Mikula—along with many in the field—is less fatalistic. He actually uses the Atari microprocessor in his talks as an example of how bottom-up structure can be used to predict function. “Because in the paper that was exactly what they did,” Mikula says. “They had a circuit structure and they ran simulations on it to determine the function. The paper was actually proving the point of connectomics.” The “functions” were simple—on/off switches and clocks—but they still figured them out.
Just like Kording’s experiments didn’t get all the way to understanding the microprocessor, a connectome might not give you a perfect simulation of the brain. But it could simplify certain research problems in neuroscience. A neural map could constrain the problem of where a piece of information could go if, say, it came in to your brain through your eyes—letting researchers trace the path through the maze of the brain. In Mikula’s view, the connectome is a tool for asking questions about the brain, rather than the answer to the question of how the brain works.
The connectome could also clear up one area of neuroscience that desperately needs some structure: neuroanatomy. Classically, neuroscientists have used traces of different chemicals to parcel the brain out into little modules, like the dopamine-rich substantia nigra, which works to provide rewards. That way of thinking works pretty well for some brain areas, Mikula says, but when you get to more complex processing regions “it starts to get a bit fuzzier.” The connectome could fundamentally change how scientists talk about the brain’s structure. “You can see whether it actually makes senses to talk about having discrete processing modules or discrete areas in the brain,” says Mikula.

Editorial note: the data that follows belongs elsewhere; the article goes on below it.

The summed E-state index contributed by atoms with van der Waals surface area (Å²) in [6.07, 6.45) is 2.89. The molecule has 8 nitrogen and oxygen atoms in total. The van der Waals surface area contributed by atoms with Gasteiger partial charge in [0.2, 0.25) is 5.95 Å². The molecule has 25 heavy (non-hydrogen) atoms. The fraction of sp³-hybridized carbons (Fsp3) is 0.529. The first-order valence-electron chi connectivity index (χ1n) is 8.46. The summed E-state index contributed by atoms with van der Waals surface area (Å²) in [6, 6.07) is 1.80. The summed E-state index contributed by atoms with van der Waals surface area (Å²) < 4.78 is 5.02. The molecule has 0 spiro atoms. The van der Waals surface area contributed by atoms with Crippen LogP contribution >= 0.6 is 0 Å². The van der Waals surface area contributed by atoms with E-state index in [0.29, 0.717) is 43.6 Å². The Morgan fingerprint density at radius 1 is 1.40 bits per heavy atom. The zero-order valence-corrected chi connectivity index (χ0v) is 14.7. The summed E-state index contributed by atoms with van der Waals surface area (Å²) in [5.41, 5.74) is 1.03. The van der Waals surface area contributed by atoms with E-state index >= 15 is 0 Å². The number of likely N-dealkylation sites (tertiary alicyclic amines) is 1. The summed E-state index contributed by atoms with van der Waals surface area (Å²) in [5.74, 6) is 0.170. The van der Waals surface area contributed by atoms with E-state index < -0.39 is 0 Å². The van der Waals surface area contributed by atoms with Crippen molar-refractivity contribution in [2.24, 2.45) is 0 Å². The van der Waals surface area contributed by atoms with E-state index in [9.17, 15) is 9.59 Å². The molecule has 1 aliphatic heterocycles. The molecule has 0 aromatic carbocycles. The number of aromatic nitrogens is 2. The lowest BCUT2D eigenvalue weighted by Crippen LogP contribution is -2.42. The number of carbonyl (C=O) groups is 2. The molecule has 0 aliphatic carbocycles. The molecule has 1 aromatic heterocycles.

To really tap the potential of the connectome-as-tool, though, neuroscientists will need to figure out how to build them faster. Comparing multiple connectomes could help explain disease pathology or between-species differences in brains—but right now, building just a single connectome is a huge endeavor. The most successful method involves imaging the top of a cube of brain, then slicing off a very thin layer with a diamond-tipped blade and imaging the next layer in the cube. The slices are destroyed in the process, so you only have one shot to get the images.
Mikula is one neuroscientist working to build connectomes faster. He’s developing a “whole mouse brain on tape” with software that can randomly access different parts of the brain and image at different resolutions. Neuroscientists could target certain parts of the brain at lower resolution and target high-priority spots for high-res imaging later. Eventually, it might be possible to label different chemicals in the cells on the tape as well to get at the functional differences between different types of cells. Mikula may never get to a whole-brain simulation—but that won’t stop him from trying.